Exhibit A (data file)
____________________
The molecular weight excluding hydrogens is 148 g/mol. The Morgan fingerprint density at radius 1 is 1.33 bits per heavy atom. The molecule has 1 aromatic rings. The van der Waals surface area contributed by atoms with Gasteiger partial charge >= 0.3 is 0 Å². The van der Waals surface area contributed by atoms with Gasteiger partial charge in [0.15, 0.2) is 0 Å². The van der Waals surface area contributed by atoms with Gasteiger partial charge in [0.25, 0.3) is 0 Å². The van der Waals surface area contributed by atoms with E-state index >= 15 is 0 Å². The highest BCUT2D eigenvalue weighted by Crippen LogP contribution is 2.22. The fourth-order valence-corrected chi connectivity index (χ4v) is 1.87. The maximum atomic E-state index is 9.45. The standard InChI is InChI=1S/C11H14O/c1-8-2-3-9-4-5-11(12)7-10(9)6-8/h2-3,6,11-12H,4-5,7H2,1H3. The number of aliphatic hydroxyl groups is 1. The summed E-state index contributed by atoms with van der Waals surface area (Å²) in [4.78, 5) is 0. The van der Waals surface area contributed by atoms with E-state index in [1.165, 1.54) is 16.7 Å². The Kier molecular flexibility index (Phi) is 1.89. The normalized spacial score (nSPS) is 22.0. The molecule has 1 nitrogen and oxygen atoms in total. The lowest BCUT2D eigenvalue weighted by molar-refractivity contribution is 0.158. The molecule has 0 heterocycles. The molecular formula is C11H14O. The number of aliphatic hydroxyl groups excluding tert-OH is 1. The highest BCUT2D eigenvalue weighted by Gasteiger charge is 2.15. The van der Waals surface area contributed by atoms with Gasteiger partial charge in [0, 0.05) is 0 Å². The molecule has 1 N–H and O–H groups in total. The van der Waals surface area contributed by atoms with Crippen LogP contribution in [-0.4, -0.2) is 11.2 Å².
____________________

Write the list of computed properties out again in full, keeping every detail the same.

The molecular weight excluding hydrogens is 148 g/mol. The Morgan fingerprint density at radius 1 is 1.33 bits per heavy atom. The molecule has 1 aromatic rings. The van der Waals surface area contributed by atoms with Gasteiger partial charge >= 0.3 is 0 Å². The van der Waals surface area contributed by atoms with Gasteiger partial charge in [0.15, 0.2) is 0 Å². The van der Waals surface area contributed by atoms with Gasteiger partial charge in [0.25, 0.3) is 0 Å². The van der Waals surface area contributed by atoms with E-state index >= 15 is 0 Å². The highest BCUT2D eigenvalue weighted by Crippen LogP contribution is 2.22. The fourth-order valence-corrected chi connectivity index (χ4v) is 1.87. The maximum atomic E-state index is 9.45. The standard InChI is InChI=1S/C11H14O/c1-8-2-3-9-4-5-11(12)7-10(9)6-8/h2-3,6,11-12H,4-5,7H2,1H3. The number of aliphatic hydroxyl groups is 1. The summed E-state index contributed by atoms with van der Waals surface area (Å²) in [4.78, 5) is 0. The van der Waals surface area contributed by atoms with E-state index in [1.165, 1.54) is 16.7 Å². The Kier molecular flexibility index (Phi) is 1.89. The normalized spacial score (nSPS) is 22.0. The molecule has 1 nitrogen and oxygen atoms in total. The lowest BCUT2D eigenvalue weighted by molar-refractivity contribution is 0.158. The molecule has 0 heterocycles. The molecular formula is C11H14O. The number of aliphatic hydroxyl groups excluding tert-OH is 1. The highest BCUT2D eigenvalue weighted by Gasteiger charge is 2.15. The van der Waals surface area contributed by atoms with Gasteiger partial charge in [0, 0.05) is 0 Å². The molecule has 1 N–H and O–H groups in total. The van der Waals surface area contributed by atoms with Crippen LogP contribution in [-0.4, -0.2) is 11.2 Å².